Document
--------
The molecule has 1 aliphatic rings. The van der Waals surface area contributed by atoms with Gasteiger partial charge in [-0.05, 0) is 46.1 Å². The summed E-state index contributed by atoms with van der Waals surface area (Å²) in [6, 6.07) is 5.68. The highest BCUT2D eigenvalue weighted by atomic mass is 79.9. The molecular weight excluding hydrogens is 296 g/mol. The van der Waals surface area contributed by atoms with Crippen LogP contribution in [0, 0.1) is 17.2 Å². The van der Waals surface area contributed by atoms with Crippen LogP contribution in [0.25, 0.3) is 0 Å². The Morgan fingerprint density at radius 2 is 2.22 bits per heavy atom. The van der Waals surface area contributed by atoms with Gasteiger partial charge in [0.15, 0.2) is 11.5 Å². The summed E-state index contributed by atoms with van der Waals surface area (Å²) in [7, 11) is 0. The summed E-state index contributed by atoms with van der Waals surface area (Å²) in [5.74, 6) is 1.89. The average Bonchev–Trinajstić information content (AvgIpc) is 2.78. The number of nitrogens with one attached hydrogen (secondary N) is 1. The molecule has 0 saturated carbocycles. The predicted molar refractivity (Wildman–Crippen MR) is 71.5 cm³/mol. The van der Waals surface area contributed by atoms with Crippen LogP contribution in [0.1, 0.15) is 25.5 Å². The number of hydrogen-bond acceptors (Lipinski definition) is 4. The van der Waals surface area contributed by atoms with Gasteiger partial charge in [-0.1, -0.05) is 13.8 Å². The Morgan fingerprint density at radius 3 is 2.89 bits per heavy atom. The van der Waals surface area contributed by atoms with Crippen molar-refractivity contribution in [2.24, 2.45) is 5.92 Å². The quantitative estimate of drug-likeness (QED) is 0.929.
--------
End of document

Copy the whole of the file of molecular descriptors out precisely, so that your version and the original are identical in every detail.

The molecule has 1 aliphatic rings. The van der Waals surface area contributed by atoms with Gasteiger partial charge in [-0.05, 0) is 46.1 Å². The summed E-state index contributed by atoms with van der Waals surface area (Å²) in [6, 6.07) is 5.68. The highest BCUT2D eigenvalue weighted by atomic mass is 79.9. The molecular weight excluding hydrogens is 296 g/mol. The van der Waals surface area contributed by atoms with Crippen LogP contribution in [0, 0.1) is 17.2 Å². The van der Waals surface area contributed by atoms with Crippen LogP contribution in [0.25, 0.3) is 0 Å². The Morgan fingerprint density at radius 2 is 2.22 bits per heavy atom. The van der Waals surface area contributed by atoms with Gasteiger partial charge in [0.15, 0.2) is 11.5 Å². The summed E-state index contributed by atoms with van der Waals surface area (Å²) in [7, 11) is 0. The summed E-state index contributed by atoms with van der Waals surface area (Å²) in [5.74, 6) is 1.89. The average Bonchev–Trinajstić information content (AvgIpc) is 2.78. The number of nitrogens with one attached hydrogen (secondary N) is 1. The molecule has 0 saturated carbocycles. The predicted molar refractivity (Wildman–Crippen MR) is 71.5 cm³/mol. The van der Waals surface area contributed by atoms with Crippen LogP contribution in [0.1, 0.15) is 25.5 Å². The number of hydrogen-bond acceptors (Lipinski definition) is 4. The van der Waals surface area contributed by atoms with Gasteiger partial charge in [-0.1, -0.05) is 13.8 Å². The Morgan fingerprint density at radius 3 is 2.89 bits per heavy atom. The van der Waals surface area contributed by atoms with Crippen molar-refractivity contribution in [2.24, 2.45) is 5.92 Å². The quantitative estimate of drug-likeness (QED) is 0.929.